Training improved resident-led code status discussions in some ways but not others, according to a recent study.1 “Our findings — that despite communication skills training, resident physicians still struggle with the more complex tasks involved in discussing resuscitation preferences — weren’t necessarily surprising,” says Rashmi K. Sharma, MD, MHS, assistant professor of medicine in the Section of Palliative Medicine at Northwestern University’s Feinberg School of Medicine in Chicago.

The study highlights the need for more advanced training techniques, says Sharma. Fifty-six residents on the internal medicine service in July 2010 participated in the study, with 25 completing code status discussion skills training and 31 in a control group. Six months later, all 56 residents completed a simulated code status discussion.1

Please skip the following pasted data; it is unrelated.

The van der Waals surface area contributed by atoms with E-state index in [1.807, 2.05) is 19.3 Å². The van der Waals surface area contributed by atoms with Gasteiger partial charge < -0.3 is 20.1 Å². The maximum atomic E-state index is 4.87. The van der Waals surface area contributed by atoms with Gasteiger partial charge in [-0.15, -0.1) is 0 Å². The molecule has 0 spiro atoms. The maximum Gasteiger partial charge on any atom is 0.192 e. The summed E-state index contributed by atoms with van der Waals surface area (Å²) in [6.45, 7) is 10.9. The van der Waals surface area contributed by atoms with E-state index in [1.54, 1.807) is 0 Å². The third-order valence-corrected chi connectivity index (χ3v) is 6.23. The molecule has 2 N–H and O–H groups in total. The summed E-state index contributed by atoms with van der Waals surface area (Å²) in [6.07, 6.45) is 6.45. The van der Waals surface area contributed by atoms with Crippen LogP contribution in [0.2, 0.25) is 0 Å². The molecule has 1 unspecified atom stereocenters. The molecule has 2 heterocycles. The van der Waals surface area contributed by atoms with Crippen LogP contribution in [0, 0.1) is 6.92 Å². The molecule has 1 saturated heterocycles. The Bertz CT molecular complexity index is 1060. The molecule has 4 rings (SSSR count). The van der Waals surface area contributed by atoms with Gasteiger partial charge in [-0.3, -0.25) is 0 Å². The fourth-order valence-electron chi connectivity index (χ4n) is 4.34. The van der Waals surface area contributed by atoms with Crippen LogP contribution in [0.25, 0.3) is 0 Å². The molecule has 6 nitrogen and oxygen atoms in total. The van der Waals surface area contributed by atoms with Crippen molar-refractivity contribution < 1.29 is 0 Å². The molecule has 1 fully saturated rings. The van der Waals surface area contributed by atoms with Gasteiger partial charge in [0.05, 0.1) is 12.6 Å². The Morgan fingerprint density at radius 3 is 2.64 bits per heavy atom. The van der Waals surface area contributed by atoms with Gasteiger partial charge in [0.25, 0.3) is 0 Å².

Trained residents did a better job exploring patient values and goals, using a shared decision-making approach, and making a recommendation, than residents who did not receive the training.1 “So there is hope that training can make a difference,” says Sharma.

However, many residents failed to discuss resuscitation outcomes and quality of life. “Many of the residents in our study had a particularly challenging time transitioning from a broader conversation about goals of care to talking about code status specifically,” notes Sharma.

Trained residents were less likely to frame the decision as one solely to be made by the patient, but many struggled with this aspect of the conversation. “Residents are still frequently placing the onus of decision-making solely on the patient, in an attempt to support patient autonomy,” says Sharma.

Residents aren’t giving patients adequate information to make such a complex decision — an obstacle in shifting current practice to more of a shared decision-making approach. “Clinicians and patients should arrive at a decision together, based on the patient’s values and goals and medical knowledge about likely outcomes,” says Sharma.